Amy: I first picked up Aria when I was trying to introduce myself to other genres of manga besides shojo, around the time I began reading manga. I was able to snag the ADV release of the first volume from a swapping site and remember initially my attention being grasped by the artwork.

The setting is a sci-fantasy, on a Mars now covered with water. Does the setting help the story at all, or do you think the same story could be told without the sci-fantasy elements? Or would it do better in just one of the genres?

Connie: On one hand, I think the story is linked intrinsically to the genre and setting.  So much of what’s going on is Akari learning about the setting and her trade.  Some of the more interesting chapters explore the professions like weather regulators and the unique folklore and stories of Neo-Venezia, so I feel like the best parts and the very nature are related to the setting, which is inherently sci-fantasy.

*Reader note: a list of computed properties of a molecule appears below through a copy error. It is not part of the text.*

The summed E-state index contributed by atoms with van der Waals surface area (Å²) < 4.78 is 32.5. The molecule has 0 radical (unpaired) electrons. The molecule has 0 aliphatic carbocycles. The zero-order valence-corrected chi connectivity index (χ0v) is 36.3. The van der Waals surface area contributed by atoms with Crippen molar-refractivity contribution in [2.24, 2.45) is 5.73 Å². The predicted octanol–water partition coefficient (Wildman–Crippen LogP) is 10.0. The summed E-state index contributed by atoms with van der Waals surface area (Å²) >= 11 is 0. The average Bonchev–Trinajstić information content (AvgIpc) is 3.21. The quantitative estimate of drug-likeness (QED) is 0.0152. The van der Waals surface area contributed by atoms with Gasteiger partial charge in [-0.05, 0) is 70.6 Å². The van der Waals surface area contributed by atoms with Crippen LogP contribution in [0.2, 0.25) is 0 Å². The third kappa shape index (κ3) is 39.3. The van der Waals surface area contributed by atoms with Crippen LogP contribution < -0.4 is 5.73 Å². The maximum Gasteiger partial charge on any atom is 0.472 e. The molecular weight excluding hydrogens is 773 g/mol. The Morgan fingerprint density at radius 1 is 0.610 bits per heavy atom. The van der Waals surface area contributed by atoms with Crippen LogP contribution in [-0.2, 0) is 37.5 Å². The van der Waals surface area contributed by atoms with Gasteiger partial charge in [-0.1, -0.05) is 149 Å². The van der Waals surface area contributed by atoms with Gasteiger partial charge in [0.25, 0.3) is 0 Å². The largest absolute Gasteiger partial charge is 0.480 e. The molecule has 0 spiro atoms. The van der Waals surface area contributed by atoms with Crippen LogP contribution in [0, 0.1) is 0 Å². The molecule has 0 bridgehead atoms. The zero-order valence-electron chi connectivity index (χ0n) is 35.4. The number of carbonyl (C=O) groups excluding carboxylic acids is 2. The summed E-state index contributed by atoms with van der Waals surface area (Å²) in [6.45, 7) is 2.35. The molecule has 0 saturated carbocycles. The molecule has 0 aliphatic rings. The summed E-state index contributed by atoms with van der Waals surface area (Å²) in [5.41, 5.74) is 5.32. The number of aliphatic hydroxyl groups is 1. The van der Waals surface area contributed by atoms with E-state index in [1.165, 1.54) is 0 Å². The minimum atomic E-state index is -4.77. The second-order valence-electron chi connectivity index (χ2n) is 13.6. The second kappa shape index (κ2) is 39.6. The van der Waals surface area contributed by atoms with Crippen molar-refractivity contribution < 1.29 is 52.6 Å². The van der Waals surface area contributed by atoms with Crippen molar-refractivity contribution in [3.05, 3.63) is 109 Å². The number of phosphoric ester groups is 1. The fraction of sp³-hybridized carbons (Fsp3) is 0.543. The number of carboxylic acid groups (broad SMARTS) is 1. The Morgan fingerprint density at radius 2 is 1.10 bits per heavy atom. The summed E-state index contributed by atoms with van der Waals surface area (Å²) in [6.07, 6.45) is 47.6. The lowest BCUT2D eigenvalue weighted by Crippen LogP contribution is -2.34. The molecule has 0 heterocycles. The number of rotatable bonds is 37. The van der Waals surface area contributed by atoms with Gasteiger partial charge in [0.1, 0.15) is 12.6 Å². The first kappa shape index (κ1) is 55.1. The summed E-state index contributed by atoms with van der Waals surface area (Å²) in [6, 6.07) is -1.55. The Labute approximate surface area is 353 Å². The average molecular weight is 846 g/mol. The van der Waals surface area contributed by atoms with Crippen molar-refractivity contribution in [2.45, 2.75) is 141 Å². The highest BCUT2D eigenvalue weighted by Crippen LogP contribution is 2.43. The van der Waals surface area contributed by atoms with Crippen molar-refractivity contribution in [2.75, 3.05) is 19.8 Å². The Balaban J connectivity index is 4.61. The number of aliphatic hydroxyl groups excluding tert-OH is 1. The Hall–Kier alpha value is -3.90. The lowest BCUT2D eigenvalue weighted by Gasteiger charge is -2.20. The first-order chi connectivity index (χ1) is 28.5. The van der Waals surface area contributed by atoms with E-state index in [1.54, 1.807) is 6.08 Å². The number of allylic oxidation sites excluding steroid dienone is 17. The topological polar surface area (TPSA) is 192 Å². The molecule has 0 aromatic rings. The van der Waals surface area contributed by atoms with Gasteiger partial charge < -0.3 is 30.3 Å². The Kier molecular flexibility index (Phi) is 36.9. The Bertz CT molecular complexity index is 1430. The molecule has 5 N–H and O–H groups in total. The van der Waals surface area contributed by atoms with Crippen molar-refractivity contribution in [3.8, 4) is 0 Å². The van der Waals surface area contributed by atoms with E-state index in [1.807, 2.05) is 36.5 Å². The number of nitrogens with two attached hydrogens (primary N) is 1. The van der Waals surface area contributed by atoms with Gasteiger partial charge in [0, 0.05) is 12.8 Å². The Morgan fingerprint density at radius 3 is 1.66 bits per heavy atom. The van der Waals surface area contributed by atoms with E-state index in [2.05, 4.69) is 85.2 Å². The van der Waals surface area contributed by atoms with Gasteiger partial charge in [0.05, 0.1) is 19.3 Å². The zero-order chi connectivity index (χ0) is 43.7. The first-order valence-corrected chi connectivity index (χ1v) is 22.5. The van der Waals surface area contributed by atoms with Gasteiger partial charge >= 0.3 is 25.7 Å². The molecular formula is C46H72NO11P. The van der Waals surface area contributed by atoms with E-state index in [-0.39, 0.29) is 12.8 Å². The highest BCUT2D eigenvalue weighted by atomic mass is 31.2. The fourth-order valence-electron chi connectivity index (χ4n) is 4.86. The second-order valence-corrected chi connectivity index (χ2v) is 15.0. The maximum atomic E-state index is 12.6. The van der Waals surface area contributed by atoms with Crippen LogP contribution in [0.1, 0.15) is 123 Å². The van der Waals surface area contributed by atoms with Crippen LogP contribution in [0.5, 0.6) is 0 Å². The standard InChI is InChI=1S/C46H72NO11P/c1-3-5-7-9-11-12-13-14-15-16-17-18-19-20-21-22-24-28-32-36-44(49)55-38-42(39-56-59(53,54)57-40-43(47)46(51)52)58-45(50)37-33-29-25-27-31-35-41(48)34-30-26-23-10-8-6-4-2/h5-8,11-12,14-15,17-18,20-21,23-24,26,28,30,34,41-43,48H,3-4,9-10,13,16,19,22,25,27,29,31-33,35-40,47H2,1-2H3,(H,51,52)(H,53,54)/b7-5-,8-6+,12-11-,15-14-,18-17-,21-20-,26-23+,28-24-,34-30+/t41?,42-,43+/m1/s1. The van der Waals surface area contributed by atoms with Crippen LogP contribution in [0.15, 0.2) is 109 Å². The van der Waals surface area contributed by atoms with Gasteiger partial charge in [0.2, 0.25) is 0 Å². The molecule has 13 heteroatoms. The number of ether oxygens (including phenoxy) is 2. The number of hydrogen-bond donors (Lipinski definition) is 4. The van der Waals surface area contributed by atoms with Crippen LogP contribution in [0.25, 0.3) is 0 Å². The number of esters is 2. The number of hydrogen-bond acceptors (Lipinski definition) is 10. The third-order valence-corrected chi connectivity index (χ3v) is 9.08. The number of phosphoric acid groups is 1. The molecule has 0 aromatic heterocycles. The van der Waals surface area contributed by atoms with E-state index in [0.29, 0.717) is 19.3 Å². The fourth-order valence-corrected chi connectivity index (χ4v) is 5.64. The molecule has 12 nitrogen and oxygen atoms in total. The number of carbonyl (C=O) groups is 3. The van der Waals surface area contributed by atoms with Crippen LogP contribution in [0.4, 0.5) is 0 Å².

On the other hand, would it work if Akari was actually in Venice?  Maybe?  There’s enough real Venice history to keep the reader and Akari interested, and even the most urban city can be romanticized, and Akari could still take trips out to the Italian countryside.  On the other hand, the series would then have to interpret modern technology, which almost feels like it has no place.  Unless it was historical, but then you would have to take in the actual history of Venice and have Akari react to events of the time.  It could be interesting, but it would definitely be different.